Fall and Winter provide a great assortment of vegetables that are good for and comforting and the same time. Most of the vegetables on my top 5 list are root vegetables, which means they grow underground, allowing them to absorb more nutrients from the soil. All of the vegetables listed below are in season during the fall and winter months, so they’re widely available in grocery stores and at farmer’s markets.
Raw carrots have become that “go to” snack for many of us who try to eat healthy these days. But, cooked carrots taste just as good. As we’ve all heard our parents say, carrots are good for your eyes. But they’re also good for your heart and digestive tract. Carrots are loaded with Vitamin A! Carrots can be boring when served cooked and alone, but add them to a pot of beef stew, vegetable soup, or chicken noodle soup, and you’ve jazzed up your warm and cozy meal.
These lovely vegetables are a staple for many older generations. They’re white and purple on the outside, with a wax coating to protect the flesh during handling. Rutabagas are high in fiber and help with digestive health, not to mention high in Vitamins C, B-6, Magnesium, Potassium, and Calcium. This root veggie is a real health booster. Rutabagas aren’t easy to peel and slice because they’re rather hard. I like to cube them and boil them in water with a little salt and pepper. Sometimes, I’ll roast them with potatoes for something different.
- Sweet Potato
Who doesn’t like sweet potatoes? This is another root vegetable and staple in many homes. Sweet potatoes are packed with Potassium and Vitamin A and C, fiber, and many other nutrients. By eating sweet potatoes, you help improve your digestive health, immune system, and control diabetes, among other benefits. Sweet Potatoes are easy to cook. You can make baked sweet potato fries and soup. You can bake, mash, and roast them. But my favorite is wrapping them in foil and baking them. When they’re done, open them up and season them with a little margarine and pumpkin pie spice. That’s a yummy treat!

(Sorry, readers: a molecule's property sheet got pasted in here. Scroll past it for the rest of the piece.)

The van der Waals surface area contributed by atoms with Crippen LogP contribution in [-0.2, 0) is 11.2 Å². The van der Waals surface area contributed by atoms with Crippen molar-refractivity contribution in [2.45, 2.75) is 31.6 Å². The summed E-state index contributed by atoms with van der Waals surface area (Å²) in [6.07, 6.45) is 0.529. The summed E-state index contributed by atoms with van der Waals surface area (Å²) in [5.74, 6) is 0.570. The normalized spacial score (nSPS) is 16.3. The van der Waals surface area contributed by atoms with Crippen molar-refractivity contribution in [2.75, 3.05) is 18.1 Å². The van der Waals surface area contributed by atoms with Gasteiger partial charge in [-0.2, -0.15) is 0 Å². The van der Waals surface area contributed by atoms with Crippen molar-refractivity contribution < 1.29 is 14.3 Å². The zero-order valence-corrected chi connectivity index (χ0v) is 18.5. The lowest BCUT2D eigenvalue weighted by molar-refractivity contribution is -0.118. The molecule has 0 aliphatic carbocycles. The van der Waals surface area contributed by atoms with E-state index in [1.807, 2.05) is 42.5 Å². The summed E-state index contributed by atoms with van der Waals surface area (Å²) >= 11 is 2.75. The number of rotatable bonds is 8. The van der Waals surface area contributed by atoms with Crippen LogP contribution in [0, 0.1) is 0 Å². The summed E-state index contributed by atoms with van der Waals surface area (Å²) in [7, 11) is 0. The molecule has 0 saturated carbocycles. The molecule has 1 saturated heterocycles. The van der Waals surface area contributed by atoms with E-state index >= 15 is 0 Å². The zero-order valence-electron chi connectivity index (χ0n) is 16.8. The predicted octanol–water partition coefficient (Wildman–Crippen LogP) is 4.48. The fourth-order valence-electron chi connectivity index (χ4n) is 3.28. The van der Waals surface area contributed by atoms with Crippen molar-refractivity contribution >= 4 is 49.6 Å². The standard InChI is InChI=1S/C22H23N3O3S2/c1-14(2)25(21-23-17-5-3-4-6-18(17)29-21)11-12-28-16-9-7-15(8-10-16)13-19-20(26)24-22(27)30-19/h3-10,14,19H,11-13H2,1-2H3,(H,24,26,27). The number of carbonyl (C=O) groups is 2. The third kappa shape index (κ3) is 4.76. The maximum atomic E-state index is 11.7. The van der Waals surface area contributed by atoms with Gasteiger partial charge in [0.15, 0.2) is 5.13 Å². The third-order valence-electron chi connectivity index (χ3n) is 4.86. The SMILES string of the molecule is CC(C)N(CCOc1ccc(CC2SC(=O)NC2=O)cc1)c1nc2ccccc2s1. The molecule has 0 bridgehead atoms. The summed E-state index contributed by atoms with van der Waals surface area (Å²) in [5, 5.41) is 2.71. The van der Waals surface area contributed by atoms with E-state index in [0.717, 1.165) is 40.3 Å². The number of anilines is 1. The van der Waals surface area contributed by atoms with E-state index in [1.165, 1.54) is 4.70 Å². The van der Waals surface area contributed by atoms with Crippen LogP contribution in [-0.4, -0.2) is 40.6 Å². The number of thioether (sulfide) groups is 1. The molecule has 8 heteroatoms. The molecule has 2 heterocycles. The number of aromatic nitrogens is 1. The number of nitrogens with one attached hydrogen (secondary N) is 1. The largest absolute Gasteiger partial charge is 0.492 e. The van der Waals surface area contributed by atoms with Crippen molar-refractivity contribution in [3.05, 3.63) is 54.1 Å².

If you don’t like turnips, you’re not alone. Do you remember that says about your taste buds changing as you get older? That’s what happened to me and turnips! They’re not quite so bad, and they’re very good for your health. Turnips are related to rutabagas and provide more nutritional value than any other vegetable that I’ve noticed. Turnips have a rich nutritional value comprising of vitamins K, A, C, E, B1, B3, B5, B6, B2, folate, fiber, potassium, magnesium, etc. The list goes on and on! The health benefits of turnips range from digestive and heart health to skin and anti-aging. Cooking turnips is fairly simple. The root can be boiled or roasted like potatoes and rutabagas. The leafy greens can be used in salads or sautéed for a side dish. What’s your favorite way to prepare turnips?
Cabbage comes in two colors – green and red – and, in the South, we often eat it in coleslaw. Cabbage is synonymous with the Irish, as it became a staple in the mid-1800s. As the Irish found out, cabbage is good for you. It’s an excellent source of vitamin K, vitamin C, and vitamin B6. By eating cabbage, you’re improving brain health, bone health, and blood pressure. Cabbage is affordable and it tastes good. I like it because my mom cooked it often for our family. I simply chop it and sautee it with a touch of water until it’s tender and season it with a little salt and pepper. I’ve used cabbage in a tomato-based vegetable soup, which is comforting during cold weather months. I’ve even seen recipes for roasted cabbage, so it seems to be a versatile vegetable.